The weather showed signs of clearing after the no-go decision was made, but the launch could not wait, due to specific timing requirements necessary for reaching the International Space Station.
American astronauts will launch into space from U.S. soil for the first time in nearly a decade Wednesday. That is, if weather permits. The chance of thunderstorms that could scrub the planned launch of NASA astronauts Bob Behnken and Doug Hurley to the International Space Station has increased since Tuesday, from 40 to 60 percent.
The predicted storms are expected to be hit or miss. If the mission aboard the SpaceX Falcon 9 rocket can proceed, it will mark a milestone for the private space industry while restoring confidence in the nation’s ability to conduct crewed space flight aboard American-made rockets.
NASA described Wednesday as “not only a big day for our teams — it’s a big day for our country,” in a tweet.
The rocket launch, set for 4:33 p.m. Eastern time, at the Kennedy Space Center in Cape Canaveral, Fla., will send Behnken and Hurley aboard SpaceX’s Crew Dragon spacecraft to the space station. NASA has been relying on the Falcon 9 rocket, which will carry the Crew Dragon, to send supplies to the space station. But this will be a major test for the Commercial Crew Program, through which the space agency is contracting with SpaceX and Boeing to resume crewed space flight from U.S. soil after years of hitching a ride aboard Russian rockets.
The latest weather updates (last updated at 4:10 p.m.)
A report from a NASA television host indicated that air and sea space around the launch site was clear for launch. However, one weather condition necessary for launch related to “lightning energy dissipation” was being violated.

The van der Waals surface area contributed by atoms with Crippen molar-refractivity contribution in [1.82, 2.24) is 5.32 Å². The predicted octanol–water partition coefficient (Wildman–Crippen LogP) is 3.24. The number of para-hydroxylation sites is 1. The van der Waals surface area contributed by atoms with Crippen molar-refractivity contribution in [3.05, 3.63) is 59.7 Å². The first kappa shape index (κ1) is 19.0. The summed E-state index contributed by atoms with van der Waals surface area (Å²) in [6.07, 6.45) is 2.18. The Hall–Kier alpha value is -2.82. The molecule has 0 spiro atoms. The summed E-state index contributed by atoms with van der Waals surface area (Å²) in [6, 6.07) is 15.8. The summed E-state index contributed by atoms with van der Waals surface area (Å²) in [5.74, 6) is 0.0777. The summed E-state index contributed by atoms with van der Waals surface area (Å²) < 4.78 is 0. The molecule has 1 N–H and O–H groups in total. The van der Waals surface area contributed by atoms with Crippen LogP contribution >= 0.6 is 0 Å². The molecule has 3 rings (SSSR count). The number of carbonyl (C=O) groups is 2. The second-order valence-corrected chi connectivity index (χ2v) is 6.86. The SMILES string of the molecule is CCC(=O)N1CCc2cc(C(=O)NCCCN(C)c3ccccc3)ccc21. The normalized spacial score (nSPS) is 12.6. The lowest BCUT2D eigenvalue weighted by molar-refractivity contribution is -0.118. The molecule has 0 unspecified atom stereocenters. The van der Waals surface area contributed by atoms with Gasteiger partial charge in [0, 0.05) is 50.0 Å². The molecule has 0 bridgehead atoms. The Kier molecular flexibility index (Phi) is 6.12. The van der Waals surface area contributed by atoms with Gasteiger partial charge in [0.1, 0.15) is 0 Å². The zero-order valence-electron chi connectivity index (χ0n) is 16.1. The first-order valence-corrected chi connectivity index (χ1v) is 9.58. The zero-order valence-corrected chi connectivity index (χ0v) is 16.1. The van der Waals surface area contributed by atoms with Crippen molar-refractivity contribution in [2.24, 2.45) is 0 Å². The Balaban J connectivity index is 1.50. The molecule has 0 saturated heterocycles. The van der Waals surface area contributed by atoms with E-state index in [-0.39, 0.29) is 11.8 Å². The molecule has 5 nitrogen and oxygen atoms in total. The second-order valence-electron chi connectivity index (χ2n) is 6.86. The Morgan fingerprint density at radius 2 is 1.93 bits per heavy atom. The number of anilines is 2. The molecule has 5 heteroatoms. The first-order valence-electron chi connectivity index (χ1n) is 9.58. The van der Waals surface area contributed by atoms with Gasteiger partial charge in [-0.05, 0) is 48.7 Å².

Weather had been “trending in the right direction” between 3:30 and 3:50 p.m., but just after 4 p.m. it began to trend in the wrong direction, NASA television reported.
A final go-no go decision was expected at 4:13 p.m., 20 minutes before launch.
Weather radar showed a line of showers and thunderstorms beginning to exit the Space Coast from the west. A special marine warning had previously been in effect (until 3:30 p.m.) for coastal waters for heavy showers and storms with wind gusts potentially topping 39 mph. A tornado warning was even in effect until 2:15 p.m. in north central Brevard County, about 20 miles north of Cape Canaveral.
A few pop-up showers and storms trailing this line lingered around the Space Coast and to the west, but radar showed large gaps in precipitation coverage, which could provide an opening for the 4:33 p.m. launch. Still, the presence or proximity of tall cumulus clouds or anvils could potentially pose a problem.
Background on the forecast
The Air Force’s 45th Weather Squadron, responsible for supporting missions at Kennedy Space Center, initially determined there was a 50-percent chance weather would prevent Wednesday’s launch. NASA television announced that probability had increased to 60 percent just after 2 p.m. Wednesday.
“Residual moisture with the passing low pressure system and increased low-level convergence will threaten the Space Coast with showers and thunderstorms this afternoon,” it wrote in its 10 a.m. update.
Capt. Jason Fontenot, a meteorologist with the Weather Squadron and spacelift weather operations flight commander, said Tuesday that possible precipitation in the launch area Wednesday is his biggest concern and that “inland storms could lead to a scrub,” if they’re close enough.